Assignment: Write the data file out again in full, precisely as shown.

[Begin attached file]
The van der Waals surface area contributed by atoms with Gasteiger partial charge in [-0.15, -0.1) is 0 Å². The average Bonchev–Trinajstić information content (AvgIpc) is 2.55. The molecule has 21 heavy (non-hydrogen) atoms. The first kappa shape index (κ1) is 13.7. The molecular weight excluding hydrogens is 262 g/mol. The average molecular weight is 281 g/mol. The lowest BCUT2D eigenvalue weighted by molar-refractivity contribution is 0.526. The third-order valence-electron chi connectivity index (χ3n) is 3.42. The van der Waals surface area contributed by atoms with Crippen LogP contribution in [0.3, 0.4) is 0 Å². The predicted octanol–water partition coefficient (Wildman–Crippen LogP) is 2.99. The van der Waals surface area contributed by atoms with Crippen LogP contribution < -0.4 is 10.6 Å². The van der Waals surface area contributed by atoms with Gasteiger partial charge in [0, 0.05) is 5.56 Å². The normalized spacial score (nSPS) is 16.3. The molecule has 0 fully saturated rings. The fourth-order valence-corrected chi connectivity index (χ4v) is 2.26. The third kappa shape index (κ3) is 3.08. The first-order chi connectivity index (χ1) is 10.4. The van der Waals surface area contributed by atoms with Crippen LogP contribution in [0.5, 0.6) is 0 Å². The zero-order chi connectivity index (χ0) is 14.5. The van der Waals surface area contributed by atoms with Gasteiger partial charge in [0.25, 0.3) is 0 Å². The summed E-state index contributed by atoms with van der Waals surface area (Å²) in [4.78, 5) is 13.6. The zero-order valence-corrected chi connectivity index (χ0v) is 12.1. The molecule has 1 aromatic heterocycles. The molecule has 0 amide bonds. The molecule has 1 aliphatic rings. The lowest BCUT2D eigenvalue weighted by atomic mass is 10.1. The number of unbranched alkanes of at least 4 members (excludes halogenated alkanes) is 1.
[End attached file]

The van der Waals surface area contributed by atoms with Gasteiger partial charge in [-0.15, -0.1) is 0 Å². The average Bonchev–Trinajstić information content (AvgIpc) is 2.55. The molecule has 21 heavy (non-hydrogen) atoms. The first kappa shape index (κ1) is 13.7. The molecular weight excluding hydrogens is 262 g/mol. The average molecular weight is 281 g/mol. The lowest BCUT2D eigenvalue weighted by molar-refractivity contribution is 0.526. The third-order valence-electron chi connectivity index (χ3n) is 3.42. The van der Waals surface area contributed by atoms with Crippen LogP contribution in [0.3, 0.4) is 0 Å². The predicted octanol–water partition coefficient (Wildman–Crippen LogP) is 2.99. The van der Waals surface area contributed by atoms with Crippen LogP contribution < -0.4 is 10.6 Å². The van der Waals surface area contributed by atoms with Gasteiger partial charge in [0, 0.05) is 5.56 Å². The normalized spacial score (nSPS) is 16.3. The molecule has 0 fully saturated rings. The fourth-order valence-corrected chi connectivity index (χ4v) is 2.26. The third kappa shape index (κ3) is 3.08. The first-order chi connectivity index (χ1) is 10.4. The van der Waals surface area contributed by atoms with Crippen LogP contribution in [0.5, 0.6) is 0 Å². The zero-order chi connectivity index (χ0) is 14.5. The van der Waals surface area contributed by atoms with Gasteiger partial charge in [0.25, 0.3) is 0 Å². The summed E-state index contributed by atoms with van der Waals surface area (Å²) in [4.78, 5) is 13.6. The zero-order valence-corrected chi connectivity index (χ0v) is 12.1. The molecule has 1 aromatic heterocycles. The molecule has 0 amide bonds. The molecule has 1 aliphatic rings. The lowest BCUT2D eigenvalue weighted by atomic mass is 10.1. The number of unbranched alkanes of at least 4 members (excludes halogenated alkanes) is 1.